Part 2 – the White Mountains
To the east of the Owens Valley lies the White Mountains of California, and in the White Mountains live the oldest living things on Earth.**** These would be the Bristlecone Pine trees, which are claimed to be around 4,000 years old. When Moses parted the Red Sea, these trees were already investing in their retirement.
While the Bristlecone Pines might be the most appealing reason to take the short detour into the White Mountains, the mountains themselves provide an exquisite view of the Sierras opposite the valley. Additionally, White Mountain Peak, the tallest of the White Mountains and the third tallest mountain in California, is an easy (if you have the lungs of a Tibetan monk) and fascinating hike through barren alpine tundra.
Part 3 – Mammoth Lakes area
Once you leave Bishop, you’ll immediately climb a couple thousand feet out of the Owens Valley and into Mono County. Suddenly, things are greener, trees are more plentiful, and mountains are closer. Also, you’re miles away from arguably the best ski resort in California: Mammoth Mountain. But watch out! Mammoth Mountain is due to explode, and might actually kill you in your sleep.
After hitting up the Mammoth Lakes Brewery, which, as of writing, gives you a free sampling of all of their beers, you can descend into Mono Lake, one of the oldest lakes in North America, which was almost killed by none other than the LADWP (Los Angeles Department of Water and Power) until a lawsuit forced the company to restore the lake. This is good news for the birds of the USA, many of whom use the lake as a migratory rest stop (up to 80% of the country’s seagulls). In addition to being a haven for birds, it’s also chillingly beautiful with its unique calcium tufa columns.
After you’re done with Mono Lake, you can sample Lee Vining’s $5.00/gallon gasoline and during the summer months, take Tioga Pass into Yosemite. But that could be a whole new road trip, so allow us to continue northward into the picturesque anus of California…
Part 4 – California’s butt-crack
Just north of Mono Lake lies Bodie, an infamous ghost town known back in its day for lawlessness, inhospitality, horrible weather, daily murders, and burning down all the time. It’s also a royal pain in the ass to get to due to the poor condition of its dirt road which is often closed in the winter (in other words: all the time). Although it’s a pain in the ass, Bodie is well worth the detour and car damage. The town hasn’t changed much since the 1940’s, even though it very well looks like it could’ve been right out of the 1860’s.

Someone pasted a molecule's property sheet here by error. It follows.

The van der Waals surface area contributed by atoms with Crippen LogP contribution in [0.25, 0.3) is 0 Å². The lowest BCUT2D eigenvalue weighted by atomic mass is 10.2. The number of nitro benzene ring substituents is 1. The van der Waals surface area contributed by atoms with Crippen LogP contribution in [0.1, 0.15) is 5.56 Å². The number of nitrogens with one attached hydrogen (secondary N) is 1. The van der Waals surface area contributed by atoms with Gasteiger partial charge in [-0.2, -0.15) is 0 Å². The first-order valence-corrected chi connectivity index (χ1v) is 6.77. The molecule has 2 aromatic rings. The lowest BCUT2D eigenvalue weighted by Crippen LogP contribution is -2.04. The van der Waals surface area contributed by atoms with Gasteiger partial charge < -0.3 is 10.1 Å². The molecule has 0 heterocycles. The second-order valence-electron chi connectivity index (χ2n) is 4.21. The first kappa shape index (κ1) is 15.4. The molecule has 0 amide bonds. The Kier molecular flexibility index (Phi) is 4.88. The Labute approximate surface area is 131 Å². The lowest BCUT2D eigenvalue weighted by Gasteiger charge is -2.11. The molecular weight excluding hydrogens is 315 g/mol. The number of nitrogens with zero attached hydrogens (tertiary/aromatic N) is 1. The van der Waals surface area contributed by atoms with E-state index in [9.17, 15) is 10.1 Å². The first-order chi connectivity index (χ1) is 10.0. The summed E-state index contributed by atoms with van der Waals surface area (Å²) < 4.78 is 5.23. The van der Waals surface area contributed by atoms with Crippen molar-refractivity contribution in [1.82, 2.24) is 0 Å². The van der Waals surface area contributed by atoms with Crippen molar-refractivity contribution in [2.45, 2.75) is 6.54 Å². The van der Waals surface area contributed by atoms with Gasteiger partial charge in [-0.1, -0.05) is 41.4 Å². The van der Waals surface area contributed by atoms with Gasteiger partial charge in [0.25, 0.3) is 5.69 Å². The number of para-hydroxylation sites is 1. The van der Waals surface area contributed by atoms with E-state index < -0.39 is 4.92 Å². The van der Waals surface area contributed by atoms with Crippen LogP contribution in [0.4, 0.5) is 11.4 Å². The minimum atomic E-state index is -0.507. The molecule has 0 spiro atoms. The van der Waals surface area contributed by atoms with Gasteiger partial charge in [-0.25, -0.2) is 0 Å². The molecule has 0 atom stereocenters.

A couple miles down the road from Bodie is Bridgeport, the site of the Mono County courthouse. There’s not much to do in Bridgeport other than look at how adorable it is. However, you can go to the Mono County Museum, where you can pay two or three dollars to learn about the way of life in Mono County! Yipee!
Beyond Bridgeport is the Toiyabe National Forest and a canyon that runs into the Antelope Valley. At this point, you can opt to take Highway 89 up to the most isolated county in California, Alpine County – but watch out: Alpine County has a tendency to be closed for the winter. If you actually have the fortune of entering Alpine County, the largest town and county seat is Markleeville. It is literally a stretch of road about a football field long with a booming population of 200 people, although I have really no idea where those 200 people live.
When you reach the casino sticking up out of the middle of nowhere, you know you’re in Nevada, and your road trip is over. But! If you’re feeling adventurous, continue on to Reno and then to Northeast California, because if you do, you could be the only person you know that has ever stepped foot in Modoc and Lassen Counties.
Part 5 (Optional: proceed at your own psychological risk) – The Forgotten and Neglected Northeast California
I call this part of the road trip optional because, unlike the preceding stretch of US-395 described above, the beauty displayed in Northeast California is not stunningly glorious and diverse. In fact, it’s often drab, depressing, and a little frightening. And because of that, I love it. You see, you really can find beauty in the most unexpected of places if you approach it with the right frame of mind.
Upon reentering California from your brief stint in Nevada (you know, the part that isn’t Vegas), you will drive through exactly two incorporated towns in the next roughly 200 miles. This is the California people don’t know about: civilization is sparse and transportation is limited. Cows outnumber people, and dilapidated barns and warehouses outnumber cows. Yes, this is Lassen County***** and Modoc County. Welcome to the most alienated psychological environment in California. I can only show pictures.
Congratulations with the completion of the road trip! Good luck on your ten hour drive in the opposite direction back to civilization!
P.S. Lassen County is most known for its high security Pound-Me-In-The-Ass prison, so don’t pick up any hitchhikers.
* actually not true.
** Pacific Coast Highway
*** a term for Southern Californians used probably only by me
***** interesting tidbit about Northern California counties: Mount Lassen is in Shasta County. Mount Shasta is in Siskiyou County. Absolutely nothing is in Lassen County. Ta da!